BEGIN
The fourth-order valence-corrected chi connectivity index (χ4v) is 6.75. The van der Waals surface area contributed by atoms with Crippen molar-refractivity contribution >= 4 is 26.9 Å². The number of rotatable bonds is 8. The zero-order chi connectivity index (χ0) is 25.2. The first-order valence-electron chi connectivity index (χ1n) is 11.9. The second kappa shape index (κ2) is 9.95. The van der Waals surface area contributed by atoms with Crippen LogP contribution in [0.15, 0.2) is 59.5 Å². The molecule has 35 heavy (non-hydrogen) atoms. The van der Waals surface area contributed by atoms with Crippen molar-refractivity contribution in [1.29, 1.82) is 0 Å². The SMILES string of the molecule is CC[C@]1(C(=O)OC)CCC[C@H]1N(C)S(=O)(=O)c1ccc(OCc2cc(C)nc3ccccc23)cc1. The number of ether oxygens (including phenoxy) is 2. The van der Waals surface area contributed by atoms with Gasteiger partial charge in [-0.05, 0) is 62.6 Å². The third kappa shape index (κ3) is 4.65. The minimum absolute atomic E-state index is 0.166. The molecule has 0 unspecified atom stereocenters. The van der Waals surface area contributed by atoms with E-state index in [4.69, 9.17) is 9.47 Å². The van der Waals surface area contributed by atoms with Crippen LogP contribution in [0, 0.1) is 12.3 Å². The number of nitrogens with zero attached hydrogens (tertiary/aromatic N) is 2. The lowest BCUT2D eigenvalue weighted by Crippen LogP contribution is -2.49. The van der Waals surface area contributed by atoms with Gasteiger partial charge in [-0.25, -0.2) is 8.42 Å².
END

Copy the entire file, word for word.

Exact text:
The fourth-order valence-corrected chi connectivity index (χ4v) is 6.75. The van der Waals surface area contributed by atoms with Crippen molar-refractivity contribution >= 4 is 26.9 Å². The number of rotatable bonds is 8. The zero-order chi connectivity index (χ0) is 25.2. The first-order valence-electron chi connectivity index (χ1n) is 11.9. The second kappa shape index (κ2) is 9.95. The van der Waals surface area contributed by atoms with Crippen LogP contribution in [0.15, 0.2) is 59.5 Å². The molecule has 35 heavy (non-hydrogen) atoms. The van der Waals surface area contributed by atoms with Crippen molar-refractivity contribution in [1.29, 1.82) is 0 Å². The SMILES string of the molecule is CC[C@]1(C(=O)OC)CCC[C@H]1N(C)S(=O)(=O)c1ccc(OCc2cc(C)nc3ccccc23)cc1. The number of ether oxygens (including phenoxy) is 2. The van der Waals surface area contributed by atoms with Gasteiger partial charge in [-0.05, 0) is 62.6 Å². The third kappa shape index (κ3) is 4.65. The minimum absolute atomic E-state index is 0.166. The molecule has 0 unspecified atom stereocenters. The van der Waals surface area contributed by atoms with E-state index in [4.69, 9.17) is 9.47 Å². The van der Waals surface area contributed by atoms with Crippen LogP contribution in [0, 0.1) is 12.3 Å². The number of nitrogens with zero attached hydrogens (tertiary/aromatic N) is 2. The lowest BCUT2D eigenvalue weighted by Crippen LogP contribution is -2.49. The van der Waals surface area contributed by atoms with Gasteiger partial charge in [-0.25, -0.2) is 8.42 Å².